A granddaughter of human rights activist Tatyana Dovlatova has not been able to get enlisted into form eight since September, which the director of Tashkent’s school 91 has referred to the ban by the National Security Service’s (SNB) Tashkent city department.
Tatyana Dovlatova is sure that her granddaughter, 14-year-old Karina Mahsudova, is being humiliated in revenge for her human rights activity.
“School 91 director Aziza Temirova honestly told me: write a complaint about me to the national SNB department, the city SNB department has got at me with their phone calls about your granddaughter,” she said.
Karina’s problems with enrolment in Tashkent started when she returned to Uzbekistan after studying two terms [half an academic year] in Ukraine.
According to Dovlatova, everything was fine in the beginning and Karina’s documents submitted to
|School 91 director Aziza Temirova honestly told me: write a complaint about me to the national SNB department, the city SNB department has got at me with their phone calls about your granddaughter"|
school 91 were accepted without any problem as back as in June.
On the second school day, 2 September, school director Temirova asked the girl not to come to school.
When the grandmother came to the school, the director told her that there had been “a call from above” asking to send the kid to form seven.
Dovlatova complained to the ministry of education where a deputy minister assistant said it was a right decision because the girl had not learnt the Uzbek language and the history of Uzbekistan for two terms in a row.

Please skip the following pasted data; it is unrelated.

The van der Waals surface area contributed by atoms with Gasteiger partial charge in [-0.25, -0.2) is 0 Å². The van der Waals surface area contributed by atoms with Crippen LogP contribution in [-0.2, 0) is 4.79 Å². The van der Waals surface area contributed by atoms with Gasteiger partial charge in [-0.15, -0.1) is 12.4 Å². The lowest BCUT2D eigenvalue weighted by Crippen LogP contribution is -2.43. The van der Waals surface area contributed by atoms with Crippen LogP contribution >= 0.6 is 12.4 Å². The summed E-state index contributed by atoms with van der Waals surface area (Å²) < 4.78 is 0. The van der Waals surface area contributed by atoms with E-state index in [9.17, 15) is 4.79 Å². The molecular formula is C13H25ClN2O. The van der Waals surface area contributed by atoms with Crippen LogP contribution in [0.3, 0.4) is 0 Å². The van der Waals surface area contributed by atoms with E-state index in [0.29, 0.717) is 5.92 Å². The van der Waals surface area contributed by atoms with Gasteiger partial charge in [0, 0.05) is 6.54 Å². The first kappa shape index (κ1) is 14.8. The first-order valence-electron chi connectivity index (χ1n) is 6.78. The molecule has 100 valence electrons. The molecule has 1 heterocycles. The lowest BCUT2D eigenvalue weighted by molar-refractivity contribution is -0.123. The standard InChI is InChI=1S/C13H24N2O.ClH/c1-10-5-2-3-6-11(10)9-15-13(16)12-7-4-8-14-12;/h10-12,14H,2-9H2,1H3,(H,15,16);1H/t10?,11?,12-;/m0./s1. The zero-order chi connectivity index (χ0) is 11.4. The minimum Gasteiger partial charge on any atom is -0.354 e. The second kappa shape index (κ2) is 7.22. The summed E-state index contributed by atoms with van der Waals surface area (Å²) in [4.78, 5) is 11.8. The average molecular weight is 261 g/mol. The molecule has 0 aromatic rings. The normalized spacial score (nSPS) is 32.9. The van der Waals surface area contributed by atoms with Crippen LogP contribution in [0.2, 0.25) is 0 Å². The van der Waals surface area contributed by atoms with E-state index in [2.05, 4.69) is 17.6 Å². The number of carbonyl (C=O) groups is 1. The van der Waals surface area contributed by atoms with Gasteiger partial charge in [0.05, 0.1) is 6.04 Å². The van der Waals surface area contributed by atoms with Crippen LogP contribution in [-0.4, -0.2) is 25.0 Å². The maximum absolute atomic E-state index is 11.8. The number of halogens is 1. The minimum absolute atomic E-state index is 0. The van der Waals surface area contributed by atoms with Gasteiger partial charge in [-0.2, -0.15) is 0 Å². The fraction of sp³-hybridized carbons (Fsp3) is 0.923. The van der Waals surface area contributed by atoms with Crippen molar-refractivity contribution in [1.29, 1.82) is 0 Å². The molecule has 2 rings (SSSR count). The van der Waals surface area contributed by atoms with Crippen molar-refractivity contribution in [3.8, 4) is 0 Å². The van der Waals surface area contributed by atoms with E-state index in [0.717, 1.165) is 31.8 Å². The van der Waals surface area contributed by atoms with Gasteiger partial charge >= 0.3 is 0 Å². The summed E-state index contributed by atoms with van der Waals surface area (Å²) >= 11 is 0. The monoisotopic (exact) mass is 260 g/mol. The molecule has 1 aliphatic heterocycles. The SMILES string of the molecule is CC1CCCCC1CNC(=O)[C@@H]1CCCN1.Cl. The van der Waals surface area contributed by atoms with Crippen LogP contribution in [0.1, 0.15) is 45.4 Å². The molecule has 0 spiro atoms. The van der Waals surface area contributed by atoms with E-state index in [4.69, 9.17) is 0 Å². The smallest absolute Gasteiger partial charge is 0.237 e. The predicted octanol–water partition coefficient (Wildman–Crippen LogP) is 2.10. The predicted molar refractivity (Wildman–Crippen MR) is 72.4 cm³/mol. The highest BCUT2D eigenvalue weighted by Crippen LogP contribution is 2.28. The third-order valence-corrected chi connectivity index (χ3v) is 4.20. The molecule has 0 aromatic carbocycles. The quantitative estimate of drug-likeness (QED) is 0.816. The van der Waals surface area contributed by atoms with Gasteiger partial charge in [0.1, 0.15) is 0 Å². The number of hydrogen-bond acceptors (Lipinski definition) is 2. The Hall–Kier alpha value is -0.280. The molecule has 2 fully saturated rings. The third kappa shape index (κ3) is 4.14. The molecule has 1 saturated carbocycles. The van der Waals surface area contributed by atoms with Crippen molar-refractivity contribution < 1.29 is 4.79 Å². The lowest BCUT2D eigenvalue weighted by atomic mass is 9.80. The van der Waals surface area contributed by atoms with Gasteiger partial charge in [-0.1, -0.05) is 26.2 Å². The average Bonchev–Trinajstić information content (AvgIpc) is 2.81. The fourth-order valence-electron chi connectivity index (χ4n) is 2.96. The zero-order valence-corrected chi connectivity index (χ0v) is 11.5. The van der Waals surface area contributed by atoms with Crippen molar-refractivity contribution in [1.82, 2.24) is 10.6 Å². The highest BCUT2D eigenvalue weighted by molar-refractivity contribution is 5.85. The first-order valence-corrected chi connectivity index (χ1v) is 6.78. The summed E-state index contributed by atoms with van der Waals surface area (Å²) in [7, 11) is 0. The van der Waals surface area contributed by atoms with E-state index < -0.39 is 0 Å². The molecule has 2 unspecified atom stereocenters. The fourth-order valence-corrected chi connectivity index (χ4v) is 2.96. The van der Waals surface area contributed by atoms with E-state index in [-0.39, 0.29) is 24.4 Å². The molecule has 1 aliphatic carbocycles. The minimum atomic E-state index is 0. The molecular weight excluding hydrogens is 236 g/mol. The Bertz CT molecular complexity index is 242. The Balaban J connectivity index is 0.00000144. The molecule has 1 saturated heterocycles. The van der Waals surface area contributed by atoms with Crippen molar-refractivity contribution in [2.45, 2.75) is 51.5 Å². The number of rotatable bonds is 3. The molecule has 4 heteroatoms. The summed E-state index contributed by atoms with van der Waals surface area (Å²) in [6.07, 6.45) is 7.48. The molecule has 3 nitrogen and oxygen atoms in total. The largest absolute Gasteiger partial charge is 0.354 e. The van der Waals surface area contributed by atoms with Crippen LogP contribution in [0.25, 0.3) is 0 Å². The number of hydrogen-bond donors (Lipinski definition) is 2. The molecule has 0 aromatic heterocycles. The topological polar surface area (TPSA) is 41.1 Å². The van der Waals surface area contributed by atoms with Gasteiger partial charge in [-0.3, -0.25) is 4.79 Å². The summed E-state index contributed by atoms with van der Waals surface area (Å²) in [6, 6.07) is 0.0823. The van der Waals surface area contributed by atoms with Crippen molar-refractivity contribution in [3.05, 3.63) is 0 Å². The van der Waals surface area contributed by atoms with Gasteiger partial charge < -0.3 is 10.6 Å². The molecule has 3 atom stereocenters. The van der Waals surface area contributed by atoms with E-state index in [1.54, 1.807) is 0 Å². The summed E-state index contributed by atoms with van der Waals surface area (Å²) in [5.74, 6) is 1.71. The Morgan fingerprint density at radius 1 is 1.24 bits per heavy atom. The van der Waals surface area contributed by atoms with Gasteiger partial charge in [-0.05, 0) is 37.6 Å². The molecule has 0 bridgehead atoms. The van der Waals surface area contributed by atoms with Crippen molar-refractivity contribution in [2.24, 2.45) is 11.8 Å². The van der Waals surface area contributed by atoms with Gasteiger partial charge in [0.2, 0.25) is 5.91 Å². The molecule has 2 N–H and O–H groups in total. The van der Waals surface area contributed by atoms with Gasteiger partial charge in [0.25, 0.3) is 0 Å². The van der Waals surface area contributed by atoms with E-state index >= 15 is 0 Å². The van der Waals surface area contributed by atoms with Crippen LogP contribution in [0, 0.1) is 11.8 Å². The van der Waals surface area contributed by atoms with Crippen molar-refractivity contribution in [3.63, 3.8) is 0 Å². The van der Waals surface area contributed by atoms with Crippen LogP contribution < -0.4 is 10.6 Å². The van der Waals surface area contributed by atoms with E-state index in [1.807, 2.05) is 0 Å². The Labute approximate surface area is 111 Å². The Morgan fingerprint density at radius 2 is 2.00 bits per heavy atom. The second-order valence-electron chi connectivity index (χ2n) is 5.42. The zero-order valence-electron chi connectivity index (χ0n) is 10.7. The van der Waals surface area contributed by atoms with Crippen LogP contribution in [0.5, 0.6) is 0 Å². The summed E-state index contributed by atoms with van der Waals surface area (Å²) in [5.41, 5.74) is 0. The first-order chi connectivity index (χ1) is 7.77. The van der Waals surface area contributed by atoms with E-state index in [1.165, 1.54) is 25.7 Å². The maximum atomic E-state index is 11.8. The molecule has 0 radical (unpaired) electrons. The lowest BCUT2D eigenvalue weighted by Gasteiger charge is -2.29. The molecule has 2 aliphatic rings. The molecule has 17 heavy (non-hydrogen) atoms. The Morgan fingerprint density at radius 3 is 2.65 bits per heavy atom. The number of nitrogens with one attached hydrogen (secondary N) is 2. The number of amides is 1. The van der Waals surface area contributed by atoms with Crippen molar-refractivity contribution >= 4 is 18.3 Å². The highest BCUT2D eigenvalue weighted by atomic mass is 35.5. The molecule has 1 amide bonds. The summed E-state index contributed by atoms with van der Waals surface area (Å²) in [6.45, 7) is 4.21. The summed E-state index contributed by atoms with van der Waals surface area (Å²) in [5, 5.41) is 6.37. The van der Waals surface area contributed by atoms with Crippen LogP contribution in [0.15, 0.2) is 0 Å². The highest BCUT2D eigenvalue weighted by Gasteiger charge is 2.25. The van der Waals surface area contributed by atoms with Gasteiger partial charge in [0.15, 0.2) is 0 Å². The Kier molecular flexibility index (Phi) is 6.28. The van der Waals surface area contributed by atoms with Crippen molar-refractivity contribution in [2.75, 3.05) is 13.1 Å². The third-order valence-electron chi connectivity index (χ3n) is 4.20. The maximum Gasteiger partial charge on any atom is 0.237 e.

In response to a question as to why a Ukrainian school enlisted the girl though she had never studied the Ukrainian language or the history of Ukraine, the assistant promised to sort out this issue, but faultfinding with the girl continued.
“Now the school progress record was not completed in Ukraine, now it has to be registered in the Ukrainian embassy, now an inquiry needs to be sent to the Ukrainian school to confirm whether the girl studied there or not,” Dovlatova said.
Karina has been going to form 8 though they have regularly tried to downgrade her to form seven.
The crisis peaked one week prior to the end of the first term, on 24 October, when Temirova strictly ordered Karina to move to form seven.
“The granddaughter in tears said that she will no longer stand such humiliations and refused to go school,” Dovlatova said.
The same day, Dovlatova sent a complaint about the city SNB department to the national SNB office and repeated the complaint on 8 November, but there have been no changes yet.
Persecutions against Dovlatova started after her interview given to the Russian TV channel Rossiya 1 on 24 April 2011 in which the human rights activist told of the life of Tashkent’s pensioners. But the Uzbek government said her interview insulted the country’s people.
For this Dovlatova was sentenced to pay a total of 11 million sums (over $4,000 at the black market rate) in fines and compensation of moral damage.